Reasons to get a Sandpit in your Garden
Playing in the sand gives your child the chance to have some unstructured playtime, but a sandpit in your garden also offers lots of other benefits.
In fact, a sandpit can offer lots of opportunities for fun and learn for your child. It can help children develop their motor skills and a sense of their body.
It can also help them develop social skills if they are playing with other children and allow them an opportunity of independent play, under the supervision of adults, all of which can help with separation anxiety and attachment issues.
You can read our review of the best sand pits for toddlers but for now here is our top 5 reasons you should get a sandpit in your garden.
One benefit of playing in the sand is that it helps with your child’s physical development.
When children play in the sand, they will dig holes in the sand, scoop the sand, transfer it from one container to another and generally move it around and manipulate it into different shapes.
All of these tasks use their upper body and work their arm muscles. Many other toys don’t offer them this opportunity to develop their upper body skills in the same way.
Using both wet and dry sand offers further opportunities to help with their physical development.
Wet sand is much more difficult to manipulate than dry sand. This requires your child to use their upper body muscles in different ways.
It also helps them work on their motor skills as they manipulate the sand into their chosen containers and decorate their creations.
Strange as it sounds, playing in the sandpit can actually introduce your child to mathematical concepts without them realising.
Sand play can teach your child about sizes and shapes. When you watch children playing in the sand, you see how they love to fill containers with sand and create sandcastles and other shapes.
By giving them containers of different shapes and sizes, you can help them learn about which containers can hold more sand or less sand.
This helps teach them concepts such as ‘more than’, ‘less than’, or even ‘equal to’ as well as teaching them about the different shapes they can create.
They can also use spoons and cups to fill larger containers, giving them an opportunity to practice counting and learn how many spoons are in a cup or a bucket.
Using spoons and cups can also introduce them to the concept of measurements such as teaspoons and tablespoons.
Playing in the sand encourages your child to engage in imaginative play. Children can shape the sand into castles, they can dig holes to reach Australia or they can bury themselves – or each other – in the sand.
A sandpit gives children the freedom to get creative with their structures, and they can create stories to go along with the worlds they create.
They don’t need lots of other toys as the sand itself or other natural objects like stones, leaves and flowers can all be used to decorate their creations.
Everyday objects can be used to create structures – a simple bucket, bowls, cups or baking tins can all be used to create their imaginary world or express themselves creatively, however they want it to look. Children can also work together to create wonderful worlds in the sand.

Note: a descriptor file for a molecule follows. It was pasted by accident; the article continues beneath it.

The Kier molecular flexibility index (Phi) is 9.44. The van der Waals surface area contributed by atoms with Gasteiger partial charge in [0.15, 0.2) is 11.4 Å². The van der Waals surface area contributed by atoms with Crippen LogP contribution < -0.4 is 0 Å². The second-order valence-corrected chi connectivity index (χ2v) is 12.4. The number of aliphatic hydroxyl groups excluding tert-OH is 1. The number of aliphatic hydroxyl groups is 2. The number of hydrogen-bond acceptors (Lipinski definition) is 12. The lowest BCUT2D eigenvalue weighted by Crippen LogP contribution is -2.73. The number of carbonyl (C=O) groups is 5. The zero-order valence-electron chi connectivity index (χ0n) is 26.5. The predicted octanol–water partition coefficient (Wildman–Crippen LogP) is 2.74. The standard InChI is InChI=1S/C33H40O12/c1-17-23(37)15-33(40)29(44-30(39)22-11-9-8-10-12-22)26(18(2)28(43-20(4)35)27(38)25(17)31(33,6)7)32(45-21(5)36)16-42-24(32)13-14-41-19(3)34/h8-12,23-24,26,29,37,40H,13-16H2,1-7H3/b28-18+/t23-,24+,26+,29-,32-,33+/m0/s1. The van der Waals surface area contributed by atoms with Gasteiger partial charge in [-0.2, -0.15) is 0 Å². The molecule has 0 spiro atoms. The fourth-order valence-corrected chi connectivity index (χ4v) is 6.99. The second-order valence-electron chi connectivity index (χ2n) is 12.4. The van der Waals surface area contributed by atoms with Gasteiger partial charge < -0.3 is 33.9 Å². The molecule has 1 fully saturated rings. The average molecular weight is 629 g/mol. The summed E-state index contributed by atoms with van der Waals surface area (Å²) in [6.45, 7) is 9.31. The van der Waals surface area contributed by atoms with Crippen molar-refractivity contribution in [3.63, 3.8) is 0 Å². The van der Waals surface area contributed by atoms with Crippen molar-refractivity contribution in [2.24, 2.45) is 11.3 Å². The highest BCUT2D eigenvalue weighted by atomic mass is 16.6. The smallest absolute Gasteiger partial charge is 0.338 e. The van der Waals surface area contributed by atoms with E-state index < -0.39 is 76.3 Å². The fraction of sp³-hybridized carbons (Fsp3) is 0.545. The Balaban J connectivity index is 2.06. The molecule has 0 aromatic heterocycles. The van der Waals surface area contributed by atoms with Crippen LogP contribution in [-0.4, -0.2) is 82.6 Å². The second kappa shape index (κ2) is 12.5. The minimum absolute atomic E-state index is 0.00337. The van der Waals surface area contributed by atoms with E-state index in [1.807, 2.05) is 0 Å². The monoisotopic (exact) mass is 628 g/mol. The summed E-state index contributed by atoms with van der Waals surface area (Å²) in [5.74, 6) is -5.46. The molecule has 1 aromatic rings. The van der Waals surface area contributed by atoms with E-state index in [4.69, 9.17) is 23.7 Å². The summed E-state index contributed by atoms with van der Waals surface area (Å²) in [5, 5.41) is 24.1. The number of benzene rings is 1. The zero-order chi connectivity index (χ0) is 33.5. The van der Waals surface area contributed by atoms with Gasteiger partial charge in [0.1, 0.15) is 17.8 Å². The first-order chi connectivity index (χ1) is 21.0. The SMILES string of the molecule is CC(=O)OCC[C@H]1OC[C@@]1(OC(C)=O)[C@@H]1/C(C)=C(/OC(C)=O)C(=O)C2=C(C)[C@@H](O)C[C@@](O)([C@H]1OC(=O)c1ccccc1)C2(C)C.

They can even write in the sand, letting them work on their language skills.
Sand play is a form of sensory play. You know the difference between walking on wet sand or having dry sand running through your fingers or toes.
By playing in the sand, it exposes your child to these different textures. This helps with their sensory skills. Children can learn how light touch and deep pressure have an impact on wet and dry sand.
They can bury themselves in the sand to allow them to develop their sense of body relative to space. Sand allows children to begin to understand temperature safely by being free to touch the hot, dry sand or the cool, moist sand hidden underneath.
All of this will seem fun to children, but in fact, it is helping them with skills that they will later use to identify objects by touch or to play instruments where pressure can be important.
Sand play can help enhance a child’s cognitive learning. As part of using their imagination, children will try to build structures from the sand.
But in order to do that, they will have to learn what they need to do to make sure the sand doesn’t collapse as soon as they tip the bucket of dry sand over.
They will have to understand what might happen if they dig a moat and make the foundations less secure. As they play with wet sand, they will learn that pressing it down into the bucket can help keep the structure when you tip the bucket over.
Children might not understand the reasons behind this, but as they play in the sand and create their own worlds, they will begin to learn how they can change the physical properties of the sand to shape it and bring their imaginary world to life.
To a child, a sandpit is just fun. It is somewhere to play with their friends and build sandcastles.
But in fact, playing in the sand has a number of benefits for children. It allows them to develop a number of different skills and by adding a sandpit to your garden, you don’t have to worry if you don’t have a beach nearby.
Your child can have all the fun of the beach in the comfort of their own garden – and if it rains, you don’t have far to go to get dry.
If you are feeling up to it you can even take a punt at building your own sandpit!